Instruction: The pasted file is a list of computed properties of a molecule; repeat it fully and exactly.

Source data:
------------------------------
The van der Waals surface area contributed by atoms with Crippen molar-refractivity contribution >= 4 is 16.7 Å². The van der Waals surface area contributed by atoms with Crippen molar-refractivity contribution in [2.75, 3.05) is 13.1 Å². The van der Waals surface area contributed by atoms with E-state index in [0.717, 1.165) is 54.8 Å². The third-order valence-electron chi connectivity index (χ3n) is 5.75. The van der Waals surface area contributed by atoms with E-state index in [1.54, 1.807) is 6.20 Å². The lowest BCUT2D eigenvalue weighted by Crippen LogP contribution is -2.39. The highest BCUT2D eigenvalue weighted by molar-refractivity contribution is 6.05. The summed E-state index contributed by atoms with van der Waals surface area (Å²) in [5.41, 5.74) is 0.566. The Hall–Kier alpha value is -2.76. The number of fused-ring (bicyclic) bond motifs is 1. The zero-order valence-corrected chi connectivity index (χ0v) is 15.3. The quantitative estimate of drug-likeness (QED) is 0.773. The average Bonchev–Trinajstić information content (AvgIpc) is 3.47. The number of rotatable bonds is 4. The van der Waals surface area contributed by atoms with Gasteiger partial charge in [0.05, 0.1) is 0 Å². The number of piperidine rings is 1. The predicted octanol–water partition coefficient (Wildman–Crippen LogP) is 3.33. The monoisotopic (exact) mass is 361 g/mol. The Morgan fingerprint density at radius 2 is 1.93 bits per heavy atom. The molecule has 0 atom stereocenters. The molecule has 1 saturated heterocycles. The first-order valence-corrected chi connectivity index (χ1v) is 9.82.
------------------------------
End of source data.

The van der Waals surface area contributed by atoms with Crippen molar-refractivity contribution >= 4 is 16.7 Å². The van der Waals surface area contributed by atoms with Crippen molar-refractivity contribution in [2.75, 3.05) is 13.1 Å². The van der Waals surface area contributed by atoms with E-state index in [0.717, 1.165) is 54.8 Å². The third-order valence-electron chi connectivity index (χ3n) is 5.75. The van der Waals surface area contributed by atoms with E-state index in [1.54, 1.807) is 6.20 Å². The lowest BCUT2D eigenvalue weighted by Crippen LogP contribution is -2.39. The highest BCUT2D eigenvalue weighted by molar-refractivity contribution is 6.05. The summed E-state index contributed by atoms with van der Waals surface area (Å²) in [5.41, 5.74) is 0.566. The Hall–Kier alpha value is -2.76. The number of fused-ring (bicyclic) bond motifs is 1. The zero-order valence-corrected chi connectivity index (χ0v) is 15.3. The quantitative estimate of drug-likeness (QED) is 0.773. The average Bonchev–Trinajstić information content (AvgIpc) is 3.47. The number of rotatable bonds is 4. The van der Waals surface area contributed by atoms with Gasteiger partial charge in [0.05, 0.1) is 0 Å². The number of piperidine rings is 1. The predicted octanol–water partition coefficient (Wildman–Crippen LogP) is 3.33. The monoisotopic (exact) mass is 361 g/mol. The Morgan fingerprint density at radius 2 is 1.93 bits per heavy atom. The molecule has 0 atom stereocenters. The molecule has 1 saturated heterocycles. The first-order valence-corrected chi connectivity index (χ1v) is 9.82.